compelling case that the cellular lipidome exhibits a high degree of plasticity and is highly responsive to cell state transitions. Nonetheless, few cell type-specific lipid pathways have been identified despite the vast diversity of the chemical structures of cellular lipids. To accelerate the discovery of such lipids, we are developing a comprehensive “Mammalian Lipidome Atlas” (MLA) in major human and mouse cell types at representative developmental and aging stages. I envision that more novel functional lipid classes and pathways, like plasmalogens, triacylglycerides and cholesterols, will emerge from this analysis. To collaborate on this work, please contact the PI directly.
Decoding the contribution of lipid metabolism in tumorigenesis and metastasis
The development of metastatic disease accounts for >90% of cancer-associated mortality, yet few biological pathways can be exploited to inhibit metastasis. While previous studies have largely focused on the signaling and cytoskeleton changes required for metastasis such as epithelial-mesenchymal transitions (EMT), the membrane compositional changes required for supporting the enhanced motility and invasiveness of metastatic cells have not been fully examined. We are using mouse models and human patient tumor samples to investigate the molecular basis of cancer metastasis formation. We envision these studies will illuminate the membrane configurations required for supporting the enhanced motility and invasiveness of metastatic cells – an understudied aspect in metastasis research.
Developing novel lipid-detection technologies and lipid-metabolism targeting therapeutics
To empower efficient lipid characterizations, my lab will be actively engaged in developing novel probes and techniques for tracing, visualizing and quantifying specific lipids in vitro and in vivo. Moreover, other research areas in the lab will likely nominate novel metabolic pathways for therapeutic intervention in disease settings. Once an attractive target pathway is identified, we will integrate various chemical biology approaches, including high-throughput phenotypic screening, targeted protein degradation, and DNA-encoded small molecule screening, to develop therapeutic modalities. In addition to small molecule inhibitors, our lab is also interested in other therapeutic modalities including gene therapy and bioactive peptides. Currently, we are focusing on developing small molecule activators and inhibitors of ferroptosis for in vitro and in vivo use.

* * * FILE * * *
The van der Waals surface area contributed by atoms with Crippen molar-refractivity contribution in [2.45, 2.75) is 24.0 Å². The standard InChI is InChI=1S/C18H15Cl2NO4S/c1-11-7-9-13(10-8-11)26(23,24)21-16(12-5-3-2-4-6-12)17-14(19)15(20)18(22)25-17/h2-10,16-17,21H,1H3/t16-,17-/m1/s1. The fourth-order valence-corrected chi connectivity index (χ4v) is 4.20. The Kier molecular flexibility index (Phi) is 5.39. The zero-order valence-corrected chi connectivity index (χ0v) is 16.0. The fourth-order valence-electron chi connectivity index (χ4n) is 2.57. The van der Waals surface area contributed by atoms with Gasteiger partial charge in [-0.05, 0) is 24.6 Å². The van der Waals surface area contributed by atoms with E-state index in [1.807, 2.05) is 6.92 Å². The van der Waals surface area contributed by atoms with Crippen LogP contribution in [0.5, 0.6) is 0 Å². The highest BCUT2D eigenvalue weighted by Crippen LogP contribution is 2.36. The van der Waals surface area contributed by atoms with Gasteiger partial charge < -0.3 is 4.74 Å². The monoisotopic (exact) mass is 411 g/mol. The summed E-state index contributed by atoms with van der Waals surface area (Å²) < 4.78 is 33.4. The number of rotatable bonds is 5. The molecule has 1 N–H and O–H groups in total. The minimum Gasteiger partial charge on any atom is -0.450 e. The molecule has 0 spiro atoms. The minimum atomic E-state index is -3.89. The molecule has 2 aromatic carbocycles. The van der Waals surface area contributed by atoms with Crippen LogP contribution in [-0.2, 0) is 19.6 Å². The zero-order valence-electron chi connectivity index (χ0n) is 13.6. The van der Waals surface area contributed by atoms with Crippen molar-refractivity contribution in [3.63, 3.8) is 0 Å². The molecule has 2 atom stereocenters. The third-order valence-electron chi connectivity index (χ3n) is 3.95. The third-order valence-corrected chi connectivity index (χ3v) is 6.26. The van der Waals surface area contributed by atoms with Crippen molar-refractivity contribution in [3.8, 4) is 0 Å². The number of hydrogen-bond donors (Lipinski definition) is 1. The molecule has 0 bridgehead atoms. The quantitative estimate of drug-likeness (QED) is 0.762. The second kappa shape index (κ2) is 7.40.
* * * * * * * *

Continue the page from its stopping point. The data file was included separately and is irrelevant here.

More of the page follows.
Dr. Zou's postdoc research in the Schreiber lab at the Broad Institute focused on identifying targetable vulnerabilities associated with cancer metabolism. He first explored the role of aberrant lipid metabolism in clear-cell carcinomas from the kidney and ovary, which together kills >15,000 patients annually in the US with the incidences on the rise. Using chemical profiling, he discovered a targetable dependency on glutathione peroxidase 4 (GPX4) in clear-cell cancers (Zou et al., Nature Communications 2019). GPX4 is a gate-keeper to protect cells from undergoing lipid peroxidation-induced ferroptosis, an iron-dependent non-apoptotic cell death program. He further demonstrated that this unique vulnerability is driven by the HIF-2ɑ pathway, doing so by selectively upregulating polyunsaturated lipids – the key substrates of lipid peroxidation and ferroptosis in clear-cell carcinomas. Using functional genomic screening and lipidomics profiling, he identified the hypoxia-induced, lipid droplet-associated protein (HILPDA), a poorly-characterized HIF-2ɑ target gene, as the executioner of HIF-2ɑ’s activity in selectively enriching polyunsaturated lipids and promoting ferroptosis. Together, this work depicts an “oncogene-induced ferroptosis sensitivity” in cancer, and suggests a potential therapeutic opportunity for the extremely lethal clear-cell cancers. Moreover, his findings place the HIF-2ɑ-HILPDA axis as one of the first transcriptional axis known to be dedicated to upregulate polyunsaturated lipids rather than saturated or monounsaturated fatty acids, advancing our understanding about selective regulation of polyunsaturated lipids. This work will fill a critical gap between cancer genetics and PUFA metabolism; and provide much-needed insights about the origin of ferroptosis sensitivity.
Using clear-cell carcinomas as models of intrinsic hypersensitivity to ferroptosis and genome-wide CRISPR screens as discovery tools, Dr. Zou identified the Cytochrome P450 Oxidoreductase (POR) enzyme as a necessary executioner of ferroptosis in various cancer lineages. Using cellular assays and lipidomic profiling, he found that POR specifically promotes lipid peroxidation by catalyzing the reduction of Fe (II) from Fe (III). This finding fills a major gap in our understanding about the biochemical nature of ferroptosis, and reveals a key regulatory node for modulating ferroptosis in cells (Zou*,#, Li* et al., Nature Chemical Biolology 2020). This finding enables specific pharmacological intervention of the ferroptosis pathway.